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Parasitol Res
Phlebotomine sandflies and factors associated with their
abundance in the leishmaniasis endemic area of Attiki, Greece
Sofia Boutsini 1 & Labrini V. Athanasiou 2 & Gregory Spanakos 3 & Dimitra Ntousi 1 &
Eleni Dotsika 4 & Marina Bisia 2 & Elias Papadopoulos 5
Received: 22 May 2017 / Accepted: 5 November 2017
# Springer-Verlag GmbH Germany, part of Springer Nature 2017
Abstract Leishmaniasis is a parasitic disease of animals and
humans caused by several Leishmania species and transmitted
by phlebotomine sandflies. The aim of the present study was
to identify the species of field collected phlebotomine
sandflies in the endemic area of the Attiki during 4 consecutive years, to isolate the Leishmania parasites from the
infected sandflies, and identify possible factors associated
with sandfly abundance in the area. A total of 542 trappings were made in 46 collection sites, in purely urban
areas, periurban areas, and purely rural areas in Attiki.
Out of the 3254 sandflies trapped, 1448 (44.43%) were
female and 241 (16.64%) of the females were blood fed
while Leishmania infantum DNA was detected in the
0.41% of them. Regarding sandfly species, the most prevalent
was Phlebotomus tobbi (41.52%) followed by Sergentomyia
minuta (27.44%), P. neglectus (14.83%), P. simici (11.08%),
P. papatasi (3.68%), P. similis (0.89%), and P. alexandri
* Labrini V. Athanasiou
National Reference Laboratory for Parasites, Directory of Veterinary
Centre of Athens, Ministry of Rural Development and Food,
Athens, Greece
Faculty of Veterinary Medicine, University of Thessaly,
43100 Karditsa, Greece
National School of Public Health, 196 Alexandras Ave,
11521 Athens, Greece
Laboratory of Cellular Immunology, Department of Microbiology,
Hellenic Pasteur Institute, Athens, Greece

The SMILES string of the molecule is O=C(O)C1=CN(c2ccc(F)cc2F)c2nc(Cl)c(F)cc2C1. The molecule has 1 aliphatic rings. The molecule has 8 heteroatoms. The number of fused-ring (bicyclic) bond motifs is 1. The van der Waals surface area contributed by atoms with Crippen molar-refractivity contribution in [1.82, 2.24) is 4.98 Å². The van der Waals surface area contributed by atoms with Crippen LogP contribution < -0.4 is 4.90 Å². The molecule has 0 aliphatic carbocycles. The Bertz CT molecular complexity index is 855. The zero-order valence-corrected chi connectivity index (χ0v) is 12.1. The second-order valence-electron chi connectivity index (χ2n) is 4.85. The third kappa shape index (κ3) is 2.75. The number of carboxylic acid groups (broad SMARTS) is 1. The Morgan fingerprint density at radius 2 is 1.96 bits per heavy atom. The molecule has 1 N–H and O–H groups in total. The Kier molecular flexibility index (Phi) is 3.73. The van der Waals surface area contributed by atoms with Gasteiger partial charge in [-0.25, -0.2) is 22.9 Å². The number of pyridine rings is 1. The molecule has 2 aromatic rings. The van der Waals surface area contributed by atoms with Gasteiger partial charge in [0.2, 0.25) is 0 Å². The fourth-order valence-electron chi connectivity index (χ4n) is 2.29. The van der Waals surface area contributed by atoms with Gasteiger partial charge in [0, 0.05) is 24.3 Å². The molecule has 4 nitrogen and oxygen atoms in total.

Laboratory of Parasitology and Parasitic Diseases, Faculty of
Veterinary Sciences, Aristotle University of Thessaloniki, University
Campus, GR-54124 Thessaloniki, Greece
(0.56%). Periurban areas were found to have the highest density of sandfly populations.
Keywords Attiki . Environmental . Leishmania .
Phlebotomus . Sand flies
Leishmaniases is a group of human and animal diseases with
distribution in all continents, including previously unaffected
Australia (Dereure and Dedet 1999; Rose et al. 2004) and
except Antarctica and the islands of Pacific Ocean. Although
infection and/or disease has been reported in many different
species, canids are considered as the main reservoirs of
Leishmania infantum, the causative agent of canine leishmaniasis and zoonotic visceral leishmaniasis in the Mediterranean
Area, Asia, North Africa, and South Africa (Dantas-Torres
2007). Incidence of zoonotic human leishmaniasis in Greece
for the last decade is relatively stable with small fluctuations
and an average of 0.36 cases per 100,000 population with
almost half of the reported visceral leishmaniasis cases reported in Attiki (Gkolfinopoulou et al. 2013).
Seroprevalence of canine leishmaniasis in Greece ranged
from 1.6 to 24% in various studies conducted in different
geographic regions and seasons of the year, employing different diagnostic methods, samples, and sampling schemes
(Boutsini et al. 2002), while a seropositivity of 30.12% has
been reported in Attiki (Athanasiou et al. 2012).
The involvement of sandflies in the ecology of the disease
in the Mediterranean region as well as in the rest of the world
has been long reported (Adler 1947; Lanotte et al. 1979;
Rioux et al. 1972, 1973; Theodorides 1997). Until now,
several different species of sandflies have been reported
in Greece such as Phlebotomus perfiliewi, P. neglectus,
Parasitol Res
P. tobbi, P. balcanicus, P. simici, P. papatasi, P. sergenti,
P. similis, P. alexandri, P. mascittii, Sergentomyia dentata,
and S. minuta with important differences regarding spatial
distribution and biological habits (Aransay et al. 1999;
Chaskopoulou et al. 2016; Ivovic et al. 2007; Xanthopoulou
et al. 2011).
Endemicity of leishmaniasis by Leishmania infantum is
associated with the distribution and abundance of vectors
(Antoniou et al. 2013; Killick-Kendrick 1999), mainly of
sandfly species of the subgenus Phlebotomus (Larroussius)
as well as Lutzomyia species (L. longipalpis and closely related species) that have been reported to transmit L. infantum in
South America. Furthermore, the role of some Sergentomyia
is also discussed (Maia and Depaquit 2016). On the other